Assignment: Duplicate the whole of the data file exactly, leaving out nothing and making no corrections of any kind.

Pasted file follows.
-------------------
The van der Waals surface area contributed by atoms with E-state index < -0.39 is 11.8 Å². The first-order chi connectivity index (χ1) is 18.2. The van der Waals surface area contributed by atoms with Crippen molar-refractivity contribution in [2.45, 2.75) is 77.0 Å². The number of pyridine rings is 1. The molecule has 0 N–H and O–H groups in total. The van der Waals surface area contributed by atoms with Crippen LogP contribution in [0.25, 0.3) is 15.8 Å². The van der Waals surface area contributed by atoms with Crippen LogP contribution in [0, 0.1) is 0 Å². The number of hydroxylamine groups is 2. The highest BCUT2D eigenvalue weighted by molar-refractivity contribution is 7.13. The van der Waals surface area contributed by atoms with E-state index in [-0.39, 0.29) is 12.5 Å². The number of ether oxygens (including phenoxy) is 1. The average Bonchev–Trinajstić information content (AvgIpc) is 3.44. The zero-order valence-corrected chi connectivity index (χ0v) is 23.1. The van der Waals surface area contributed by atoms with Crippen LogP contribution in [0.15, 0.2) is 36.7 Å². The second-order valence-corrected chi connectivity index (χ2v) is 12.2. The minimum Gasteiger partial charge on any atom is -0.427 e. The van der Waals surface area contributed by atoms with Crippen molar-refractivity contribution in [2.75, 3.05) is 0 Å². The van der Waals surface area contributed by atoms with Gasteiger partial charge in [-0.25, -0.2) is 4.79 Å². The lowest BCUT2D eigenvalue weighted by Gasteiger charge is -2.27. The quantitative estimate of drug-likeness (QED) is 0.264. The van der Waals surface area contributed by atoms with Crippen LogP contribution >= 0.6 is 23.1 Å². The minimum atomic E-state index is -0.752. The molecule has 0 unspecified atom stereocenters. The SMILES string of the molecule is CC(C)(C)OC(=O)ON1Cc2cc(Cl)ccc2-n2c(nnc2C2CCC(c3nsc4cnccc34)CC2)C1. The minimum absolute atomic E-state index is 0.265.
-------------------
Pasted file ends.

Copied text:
The van der Waals surface area contributed by atoms with E-state index < -0.39 is 11.8 Å². The first-order chi connectivity index (χ1) is 18.2. The van der Waals surface area contributed by atoms with Crippen molar-refractivity contribution in [2.45, 2.75) is 77.0 Å². The number of pyridine rings is 1. The molecule has 0 N–H and O–H groups in total. The van der Waals surface area contributed by atoms with Crippen LogP contribution in [0.25, 0.3) is 15.8 Å². The van der Waals surface area contributed by atoms with Crippen LogP contribution in [0, 0.1) is 0 Å². The number of hydroxylamine groups is 2. The highest BCUT2D eigenvalue weighted by molar-refractivity contribution is 7.13. The van der Waals surface area contributed by atoms with E-state index in [-0.39, 0.29) is 12.5 Å². The number of ether oxygens (including phenoxy) is 1. The average Bonchev–Trinajstić information content (AvgIpc) is 3.44. The zero-order valence-corrected chi connectivity index (χ0v) is 23.1. The van der Waals surface area contributed by atoms with Crippen LogP contribution in [0.15, 0.2) is 36.7 Å². The second-order valence-corrected chi connectivity index (χ2v) is 12.2. The minimum Gasteiger partial charge on any atom is -0.427 e. The van der Waals surface area contributed by atoms with Crippen molar-refractivity contribution in [2.75, 3.05) is 0 Å². The van der Waals surface area contributed by atoms with Gasteiger partial charge in [-0.25, -0.2) is 4.79 Å². The lowest BCUT2D eigenvalue weighted by Gasteiger charge is -2.27. The quantitative estimate of drug-likeness (QED) is 0.264. The van der Waals surface area contributed by atoms with Crippen LogP contribution >= 0.6 is 23.1 Å². The minimum atomic E-state index is -0.752. The molecule has 0 unspecified atom stereocenters. The SMILES string of the molecule is CC(C)(C)OC(=O)ON1Cc2cc(Cl)ccc2-n2c(nnc2C2CCC(c3nsc4cnccc34)CC2)C1. The minimum absolute atomic E-state index is 0.265.